“We put our customers at the heart of what we do!” This was the war cry of 2018 from the marketing community.
Marketers and CX practitioners claimed that a customer-centric approach was their key focus. However, a recent Forrester Opportunity Snapshot revealed that 82 percent of brands claimed a customer-led approach in their journey planning, with only 13 percent having successfully achieved it.
We all know well that positive customer expectations and business fortunes are inextricably linked. In light of this, how do we start to make customer centricity a reality in 2019? How do we successfully carry out the promise of the past year?
It is essential that brands understand and develop complex relationships with customers at scale and “engage, engage, engage”. Too often, organisations plan customer journeys with only a brand-led ‘dictated’ approach. It’s time to do better. Technology can fully sustain brands’ aspirations to provide personal and positive experiences. With technology, we must foster relationships, and ensure that this evolving relationship is driven by the customer, not controlled by the brand. This is how brands make steps towards customer-centricity – they must enable customer journeys, not dictate.
Allow journeys to evolve over time, this will lead to better engagement
In life, we are all grappling with the concept of time. This is never more evident than at the changing of a year. As we move towards New Year’s Eve, we reflect on the past 12 months; we take stock of what we have done, how far we have come and how long it has taken us to achieve the successes and peaks of 2018. However, when considering the change we want to make in 2019, we do not need to feel the pressure of time. To paraphrase a Chinese proverb – the best time to start enabling was yesterday. The second best time is today.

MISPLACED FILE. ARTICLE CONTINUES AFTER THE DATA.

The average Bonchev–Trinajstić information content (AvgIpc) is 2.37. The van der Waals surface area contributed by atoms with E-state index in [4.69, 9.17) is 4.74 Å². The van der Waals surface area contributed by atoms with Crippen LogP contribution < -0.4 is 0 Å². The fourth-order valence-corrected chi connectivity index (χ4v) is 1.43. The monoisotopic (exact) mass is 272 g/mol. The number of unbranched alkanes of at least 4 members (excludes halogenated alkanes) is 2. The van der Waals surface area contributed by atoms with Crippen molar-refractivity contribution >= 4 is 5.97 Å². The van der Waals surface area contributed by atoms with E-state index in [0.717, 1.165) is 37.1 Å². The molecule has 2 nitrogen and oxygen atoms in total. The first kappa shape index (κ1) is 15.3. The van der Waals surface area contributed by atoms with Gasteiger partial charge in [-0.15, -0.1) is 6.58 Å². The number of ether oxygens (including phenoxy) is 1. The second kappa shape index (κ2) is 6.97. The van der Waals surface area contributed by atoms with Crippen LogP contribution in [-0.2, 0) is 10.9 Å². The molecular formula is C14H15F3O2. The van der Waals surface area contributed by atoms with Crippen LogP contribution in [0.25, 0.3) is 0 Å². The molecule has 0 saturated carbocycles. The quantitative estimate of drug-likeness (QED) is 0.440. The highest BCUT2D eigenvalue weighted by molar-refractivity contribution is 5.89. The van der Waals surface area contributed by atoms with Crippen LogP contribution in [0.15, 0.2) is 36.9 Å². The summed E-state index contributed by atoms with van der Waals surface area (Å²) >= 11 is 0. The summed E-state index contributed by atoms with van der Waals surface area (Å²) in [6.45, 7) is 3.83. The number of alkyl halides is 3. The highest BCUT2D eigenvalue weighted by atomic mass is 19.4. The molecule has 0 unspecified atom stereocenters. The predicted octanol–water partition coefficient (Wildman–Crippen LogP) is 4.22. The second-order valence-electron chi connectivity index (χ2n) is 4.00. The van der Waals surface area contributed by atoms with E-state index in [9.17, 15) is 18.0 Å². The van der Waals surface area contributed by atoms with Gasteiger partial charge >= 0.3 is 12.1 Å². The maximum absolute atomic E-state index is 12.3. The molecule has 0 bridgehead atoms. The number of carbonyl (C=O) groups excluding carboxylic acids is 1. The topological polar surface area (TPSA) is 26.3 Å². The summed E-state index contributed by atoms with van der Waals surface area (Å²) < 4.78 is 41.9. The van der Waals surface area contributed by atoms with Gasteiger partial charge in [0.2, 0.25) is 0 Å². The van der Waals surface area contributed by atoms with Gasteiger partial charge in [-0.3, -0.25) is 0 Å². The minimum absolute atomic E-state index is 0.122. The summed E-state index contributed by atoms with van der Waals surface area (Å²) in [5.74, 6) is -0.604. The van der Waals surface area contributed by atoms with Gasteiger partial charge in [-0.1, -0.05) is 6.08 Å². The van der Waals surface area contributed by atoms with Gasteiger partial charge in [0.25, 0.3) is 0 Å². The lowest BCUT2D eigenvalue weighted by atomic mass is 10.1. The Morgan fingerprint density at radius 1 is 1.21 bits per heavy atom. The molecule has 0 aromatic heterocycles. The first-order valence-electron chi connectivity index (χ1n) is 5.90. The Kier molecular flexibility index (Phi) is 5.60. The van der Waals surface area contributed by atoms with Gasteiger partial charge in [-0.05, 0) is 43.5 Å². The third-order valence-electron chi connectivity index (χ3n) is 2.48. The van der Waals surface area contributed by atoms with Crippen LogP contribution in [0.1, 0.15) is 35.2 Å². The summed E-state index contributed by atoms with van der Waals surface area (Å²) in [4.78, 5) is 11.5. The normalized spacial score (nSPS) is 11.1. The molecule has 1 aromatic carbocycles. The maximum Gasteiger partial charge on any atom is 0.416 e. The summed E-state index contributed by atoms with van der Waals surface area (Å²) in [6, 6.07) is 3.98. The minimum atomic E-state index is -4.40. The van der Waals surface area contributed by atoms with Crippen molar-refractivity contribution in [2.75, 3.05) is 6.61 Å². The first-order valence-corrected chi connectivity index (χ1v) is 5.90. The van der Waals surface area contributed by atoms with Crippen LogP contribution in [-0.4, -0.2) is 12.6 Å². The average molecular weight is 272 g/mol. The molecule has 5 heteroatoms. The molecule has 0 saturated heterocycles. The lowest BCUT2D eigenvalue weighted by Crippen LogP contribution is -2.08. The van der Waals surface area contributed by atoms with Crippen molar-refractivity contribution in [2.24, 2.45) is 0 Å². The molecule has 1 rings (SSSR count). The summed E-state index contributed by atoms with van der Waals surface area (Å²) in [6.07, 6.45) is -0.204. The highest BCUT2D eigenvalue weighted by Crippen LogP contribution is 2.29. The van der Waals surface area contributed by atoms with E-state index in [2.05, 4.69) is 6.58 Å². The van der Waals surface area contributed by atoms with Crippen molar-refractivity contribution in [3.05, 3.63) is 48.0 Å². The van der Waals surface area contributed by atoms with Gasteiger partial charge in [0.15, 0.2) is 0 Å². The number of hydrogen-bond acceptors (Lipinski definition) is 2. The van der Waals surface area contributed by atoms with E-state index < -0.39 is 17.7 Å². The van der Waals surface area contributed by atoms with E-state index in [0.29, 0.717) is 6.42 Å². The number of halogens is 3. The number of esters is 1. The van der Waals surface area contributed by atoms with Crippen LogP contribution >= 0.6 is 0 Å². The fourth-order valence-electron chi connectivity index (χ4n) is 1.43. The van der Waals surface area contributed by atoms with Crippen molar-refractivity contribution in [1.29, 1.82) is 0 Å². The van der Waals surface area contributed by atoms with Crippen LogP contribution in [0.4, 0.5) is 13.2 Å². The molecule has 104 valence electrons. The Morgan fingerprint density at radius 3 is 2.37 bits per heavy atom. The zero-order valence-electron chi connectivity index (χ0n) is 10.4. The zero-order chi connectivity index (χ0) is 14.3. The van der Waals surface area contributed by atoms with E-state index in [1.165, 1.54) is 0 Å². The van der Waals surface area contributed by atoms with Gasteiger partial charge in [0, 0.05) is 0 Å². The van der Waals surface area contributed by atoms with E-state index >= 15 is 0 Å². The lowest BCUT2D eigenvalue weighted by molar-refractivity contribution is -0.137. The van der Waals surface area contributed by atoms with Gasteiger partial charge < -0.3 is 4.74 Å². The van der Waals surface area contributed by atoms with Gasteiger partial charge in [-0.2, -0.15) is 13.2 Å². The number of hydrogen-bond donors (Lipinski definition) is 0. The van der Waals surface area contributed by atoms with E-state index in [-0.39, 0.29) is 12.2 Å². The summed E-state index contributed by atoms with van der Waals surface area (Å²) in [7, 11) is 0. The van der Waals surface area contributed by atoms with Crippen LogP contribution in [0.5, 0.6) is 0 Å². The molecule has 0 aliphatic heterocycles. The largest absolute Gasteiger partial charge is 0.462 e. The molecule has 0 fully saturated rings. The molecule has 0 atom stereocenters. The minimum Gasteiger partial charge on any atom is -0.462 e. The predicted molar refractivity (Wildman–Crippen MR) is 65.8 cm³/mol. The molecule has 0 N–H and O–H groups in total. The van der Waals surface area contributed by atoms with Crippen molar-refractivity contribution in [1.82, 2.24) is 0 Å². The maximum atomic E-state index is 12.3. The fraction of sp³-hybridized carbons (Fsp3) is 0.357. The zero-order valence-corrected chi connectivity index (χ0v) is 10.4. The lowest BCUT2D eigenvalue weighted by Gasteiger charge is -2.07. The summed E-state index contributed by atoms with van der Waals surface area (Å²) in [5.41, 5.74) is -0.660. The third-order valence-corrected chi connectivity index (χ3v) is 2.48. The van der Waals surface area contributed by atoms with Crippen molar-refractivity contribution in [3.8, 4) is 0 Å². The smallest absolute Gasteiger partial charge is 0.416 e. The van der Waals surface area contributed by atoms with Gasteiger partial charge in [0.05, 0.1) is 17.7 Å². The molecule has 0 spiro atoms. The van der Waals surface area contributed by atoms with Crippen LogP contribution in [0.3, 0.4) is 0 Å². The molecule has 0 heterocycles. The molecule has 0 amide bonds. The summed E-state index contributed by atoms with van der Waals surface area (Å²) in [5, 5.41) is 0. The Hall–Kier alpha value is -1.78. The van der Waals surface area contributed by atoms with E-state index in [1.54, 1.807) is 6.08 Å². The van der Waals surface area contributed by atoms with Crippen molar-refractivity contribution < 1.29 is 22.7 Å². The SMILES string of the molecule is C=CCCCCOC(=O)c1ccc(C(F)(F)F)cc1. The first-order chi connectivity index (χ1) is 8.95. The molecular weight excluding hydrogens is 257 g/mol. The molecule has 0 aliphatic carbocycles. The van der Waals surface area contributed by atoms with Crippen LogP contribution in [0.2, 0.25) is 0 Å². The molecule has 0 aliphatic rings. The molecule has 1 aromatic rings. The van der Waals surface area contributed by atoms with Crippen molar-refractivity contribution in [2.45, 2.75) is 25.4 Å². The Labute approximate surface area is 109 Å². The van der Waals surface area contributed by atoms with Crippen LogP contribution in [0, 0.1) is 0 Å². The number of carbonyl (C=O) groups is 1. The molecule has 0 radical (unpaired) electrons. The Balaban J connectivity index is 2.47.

If, as a brand, you are looking to improve your customer journey and level of customer engagement do not feel daunted by the year ahead. Associated change does not have to be painful, and focusing on customers is not at the expense of revenue, in fact, it is quite the opposite. Connecting your channels to reveal “true customer journeys” is feasible within a matter of weeks.
Empowering your customers to follow their own journeys is the future and requires a strategic shift in approach. While it is quick to implement, remember you are in this for the long term. It is important to facilitate customer journeys that analyse and traverse all touchpoints that evolve over time, with the aim of providing better long-term experience and growth. Traditional campaigns generate insights, awareness and short-term revenue. But they tend to talk at customers, treat channels separately and are ultimately perishable.
To achieve sustainable competitive advantage in 2019, B2C marketers must deliver real time, two-way insight, driven interactions with individual customers. This way you foster relationships and ensure a longer term involvement with your key stakeholder.
The year of the ‘engagement paradigm’: conducting an intent driven journey
Moving into 2019, it is clear that we are now operating in a world with multiple business models of innovation and varied digital economies. There is the sharing economy (think Uber, AirBnb), the Subscription economy (Netflix, Amazon Prime, BBC iPlayer) and the Direct to Consumer economy. The thread that links these all together is that each of these economies are grounded in the principle of the ‘Engagement Paradigm’ – a principle that encourages brands to nurture customer relationships, create long term value and help the customer identify and meet their own needs.
The new cultivated customer of 2019 is curious, demanding and impatient and brands need to show up, wise up and speed up.